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Beautiful flower (lavender)


Tam Lin: Pamela Dean, Firebird, 2006.

I had known of this book for a while – I read more fantasy novels than I discuss here – and leaped at the opportunity to get this reprint, which features an introduction and suchlike as well as a copy of the ballad that inspired the novel. I’ve read and liked very much Dean’s ‘The Dubious Hills’ which is in a high fantasy setting, while it is this novel’s setting of a 1970s liberal arts college in Minnesota, USA, where unusual things are abroad that made me want to post a review here.

Janet Carter is eighteen and about to start her undergraduate studies at Blackstock College, where her father is a professor, which means reduced fees and some familiarity with the campus and surrounding area. She’s nervous and excited about the whole experience, hoping to major in English. Her room mates are Molly, who shares a taste in reading material with Janet, and Tina, with whom Janet is much less simpatico. Soon, they start to get to know more girls from their hall, which is rumoured to be haunted, and even to get to know some young men who are fellow students. Very quickly they couple up, Janet with musical Nick, Molly with opinionated Robin and Tina, after a sticky patch where she wanted Nick, with Thomas, with whom Janet had a weird run-in.

Weird is the word for some of the experiences that Janet has over her three years, of which the first, freshman, year is described most fully. She also has other experiences that are entirely typical of the era and setting – there’s a university tradition of kidnapping and abducting a bust of Schiller. The girls worry about what to wear when they aren’t studying feverishly, while Janet finds herself in a continual conflict with her academic adviser, one Melinda Wolfe, about what her major will be. Wolfe keeps trying to make her switch to a Classics major. The Classics department has a reputation for craziness, and Janet loves her English literature, but does take up some Classics courses, which brings her into contact with Professor Medeus, whom she’s seen around the campus, and who has a reputation, both in terms of academic prowess and more scurilous rumours.

At the same time, Janet is worried by several things about Blackstock that don’t make sense, especially when she returns home for family dinners or holidays. She’s worried by the fact that she doesn’t worry about them on campus. One of those mysteries is her relationship with Nick, which develops physically, but involves a lot of absence on his part, both literal and both emotional. Neither of her room-mates’ romances is entirely satisfactory, either, but breaking up (as eventually happens) seems like an unthinkable upheaval.

Knowing that this was, in some way, related to fairies (the book refers more to Elfland), I was always a half-step ahead of Janet, but the supernatural and fantastical mysteries that Janet is part-aware of make you turn the pages. It’s also an involving description of student life at the time, and I don’t think I’ve covered quite how much Janet’s intellectual life as well as finding of herself, is a part of the novel. She, like Nick, Robin, Thomas and, to a lesser degree Molly, is one of those characters who can quote poetry (most especially Shakespeare) endlessly – one sympathises with prosaic Tina here. Well, I did, even if I understood Janet’s irritation with Tina too.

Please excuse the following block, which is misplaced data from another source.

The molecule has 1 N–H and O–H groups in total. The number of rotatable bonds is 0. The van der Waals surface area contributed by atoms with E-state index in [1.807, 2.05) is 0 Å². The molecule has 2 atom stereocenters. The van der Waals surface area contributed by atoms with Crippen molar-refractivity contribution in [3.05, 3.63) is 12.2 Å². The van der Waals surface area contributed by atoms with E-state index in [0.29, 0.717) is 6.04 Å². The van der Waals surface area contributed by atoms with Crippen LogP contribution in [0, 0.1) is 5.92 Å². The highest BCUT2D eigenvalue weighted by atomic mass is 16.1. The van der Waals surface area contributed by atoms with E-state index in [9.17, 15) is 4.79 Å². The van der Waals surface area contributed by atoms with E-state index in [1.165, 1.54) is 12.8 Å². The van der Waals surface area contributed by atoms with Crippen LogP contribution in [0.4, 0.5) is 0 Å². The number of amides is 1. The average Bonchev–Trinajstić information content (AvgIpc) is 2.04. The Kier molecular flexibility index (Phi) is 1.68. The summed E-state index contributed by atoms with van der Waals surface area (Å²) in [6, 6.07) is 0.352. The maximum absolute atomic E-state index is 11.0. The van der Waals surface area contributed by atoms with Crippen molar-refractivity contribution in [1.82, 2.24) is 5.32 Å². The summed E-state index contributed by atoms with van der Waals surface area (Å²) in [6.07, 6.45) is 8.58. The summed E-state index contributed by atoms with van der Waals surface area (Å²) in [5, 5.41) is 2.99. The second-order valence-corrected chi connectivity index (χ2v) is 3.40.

Theatre is a big part of the plot, as is literary allusion, and the depiction of Minnesotan seasons and flora as contributing to atmosphere.

I felt some of what Dean describes in her afterword, a nostalgia for the communal life of young people who were mainly at university to get an education, although my university experience, some twenty years later in a different continent, did not involve such strange goings on. I don’t think the food was as hastly either! The setting is so vivid that you accept the idea that the Seelie Court would turn up there, although there were a few little things that were never resolved entirely.

It also makes me feel bad for never having seen Hamlet performed, or studied Rosencrantz and Guildenstern are dead, or for not appreciating Keats. University-set books have this effect on me. This one made me aware that I didn’t have the critical tools, or the wherewithal, to judge style, which Janet is gaining. I can merely pay the novel the compliment of having been drawn into this world where student graffiti is poetic quotations, where friendships have their edges, but endure too, and the development of Janet’s love story. Indeed, it’s probably the best novel I’ve read so far this year.

This entry was originally posted at http://feather-ghyll.dreamwidth.org/139770.html. Please comment wherever you prefer to.


Girl reader

April 2018



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